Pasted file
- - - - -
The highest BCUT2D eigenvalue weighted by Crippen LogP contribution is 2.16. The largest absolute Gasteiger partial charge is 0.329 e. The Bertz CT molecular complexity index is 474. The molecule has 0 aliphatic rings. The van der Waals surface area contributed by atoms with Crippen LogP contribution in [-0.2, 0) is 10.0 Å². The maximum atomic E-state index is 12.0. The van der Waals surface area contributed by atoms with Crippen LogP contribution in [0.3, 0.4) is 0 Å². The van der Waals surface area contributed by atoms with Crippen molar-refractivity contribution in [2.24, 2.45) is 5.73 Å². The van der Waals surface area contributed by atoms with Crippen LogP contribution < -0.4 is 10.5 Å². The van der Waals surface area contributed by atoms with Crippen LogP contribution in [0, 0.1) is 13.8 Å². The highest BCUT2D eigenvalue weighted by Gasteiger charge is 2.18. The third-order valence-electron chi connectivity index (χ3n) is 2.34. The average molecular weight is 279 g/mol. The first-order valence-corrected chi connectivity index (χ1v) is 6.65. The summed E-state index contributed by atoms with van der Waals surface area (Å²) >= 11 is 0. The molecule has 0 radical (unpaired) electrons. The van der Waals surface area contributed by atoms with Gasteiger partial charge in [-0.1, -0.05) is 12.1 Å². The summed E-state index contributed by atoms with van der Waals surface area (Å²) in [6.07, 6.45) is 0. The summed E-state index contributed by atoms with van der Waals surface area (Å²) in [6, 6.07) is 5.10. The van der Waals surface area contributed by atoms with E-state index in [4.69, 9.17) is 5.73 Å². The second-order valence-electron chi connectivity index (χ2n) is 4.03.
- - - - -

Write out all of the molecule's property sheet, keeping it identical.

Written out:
The highest BCUT2D eigenvalue weighted by Crippen LogP contribution is 2.16. The largest absolute Gasteiger partial charge is 0.329 e. The Bertz CT molecular complexity index is 474. The molecule has 0 aliphatic rings. The van der Waals surface area contributed by atoms with Crippen LogP contribution in [-0.2, 0) is 10.0 Å². The maximum atomic E-state index is 12.0. The van der Waals surface area contributed by atoms with Crippen LogP contribution in [0.3, 0.4) is 0 Å². The van der Waals surface area contributed by atoms with Crippen molar-refractivity contribution in [2.24, 2.45) is 5.73 Å². The van der Waals surface area contributed by atoms with Crippen LogP contribution < -0.4 is 10.5 Å². The van der Waals surface area contributed by atoms with Crippen LogP contribution in [0, 0.1) is 13.8 Å². The highest BCUT2D eigenvalue weighted by Gasteiger charge is 2.18. The third-order valence-electron chi connectivity index (χ3n) is 2.34. The average molecular weight is 279 g/mol. The first-order valence-corrected chi connectivity index (χ1v) is 6.65. The summed E-state index contributed by atoms with van der Waals surface area (Å²) >= 11 is 0. The molecule has 0 radical (unpaired) electrons. The van der Waals surface area contributed by atoms with Gasteiger partial charge in [-0.1, -0.05) is 12.1 Å². The summed E-state index contributed by atoms with van der Waals surface area (Å²) in [6.07, 6.45) is 0. The summed E-state index contributed by atoms with van der Waals surface area (Å²) in [6, 6.07) is 5.10. The van der Waals surface area contributed by atoms with E-state index in [4.69, 9.17) is 5.73 Å². The second-order valence-electron chi connectivity index (χ2n) is 4.03.